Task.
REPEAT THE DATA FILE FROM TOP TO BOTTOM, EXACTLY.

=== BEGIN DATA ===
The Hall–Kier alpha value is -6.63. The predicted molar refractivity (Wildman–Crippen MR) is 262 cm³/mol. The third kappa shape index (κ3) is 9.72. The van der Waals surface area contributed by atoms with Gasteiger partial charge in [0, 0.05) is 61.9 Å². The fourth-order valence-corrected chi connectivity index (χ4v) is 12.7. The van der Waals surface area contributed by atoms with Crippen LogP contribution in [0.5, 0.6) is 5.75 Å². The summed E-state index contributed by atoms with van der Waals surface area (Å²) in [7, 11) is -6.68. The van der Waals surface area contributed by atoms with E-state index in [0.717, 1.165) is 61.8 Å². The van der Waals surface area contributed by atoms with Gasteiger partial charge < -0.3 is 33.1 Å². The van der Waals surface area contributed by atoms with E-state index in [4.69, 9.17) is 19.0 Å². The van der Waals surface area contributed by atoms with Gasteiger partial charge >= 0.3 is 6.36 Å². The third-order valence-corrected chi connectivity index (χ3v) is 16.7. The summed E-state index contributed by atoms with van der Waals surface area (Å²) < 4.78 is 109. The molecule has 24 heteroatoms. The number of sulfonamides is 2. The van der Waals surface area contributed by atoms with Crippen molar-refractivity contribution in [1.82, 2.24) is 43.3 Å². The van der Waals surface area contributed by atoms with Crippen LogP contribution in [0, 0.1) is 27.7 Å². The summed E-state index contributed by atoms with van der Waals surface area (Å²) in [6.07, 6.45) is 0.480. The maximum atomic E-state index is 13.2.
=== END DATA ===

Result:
The Hall–Kier alpha value is -6.63. The predicted molar refractivity (Wildman–Crippen MR) is 262 cm³/mol. The third kappa shape index (κ3) is 9.72. The van der Waals surface area contributed by atoms with Gasteiger partial charge in [0, 0.05) is 61.9 Å². The fourth-order valence-corrected chi connectivity index (χ4v) is 12.7. The van der Waals surface area contributed by atoms with Crippen LogP contribution in [0.5, 0.6) is 5.75 Å². The summed E-state index contributed by atoms with van der Waals surface area (Å²) in [7, 11) is -6.68. The van der Waals surface area contributed by atoms with E-state index in [0.717, 1.165) is 61.8 Å². The van der Waals surface area contributed by atoms with Gasteiger partial charge < -0.3 is 33.1 Å². The van der Waals surface area contributed by atoms with E-state index in [4.69, 9.17) is 19.0 Å². The van der Waals surface area contributed by atoms with Gasteiger partial charge >= 0.3 is 6.36 Å². The third-order valence-corrected chi connectivity index (χ3v) is 16.7. The summed E-state index contributed by atoms with van der Waals surface area (Å²) < 4.78 is 109. The molecule has 24 heteroatoms. The number of sulfonamides is 2. The van der Waals surface area contributed by atoms with Crippen molar-refractivity contribution in [1.82, 2.24) is 43.3 Å². The van der Waals surface area contributed by atoms with Crippen LogP contribution in [0, 0.1) is 27.7 Å². The summed E-state index contributed by atoms with van der Waals surface area (Å²) in [6.07, 6.45) is 0.480. The maximum atomic E-state index is 13.2.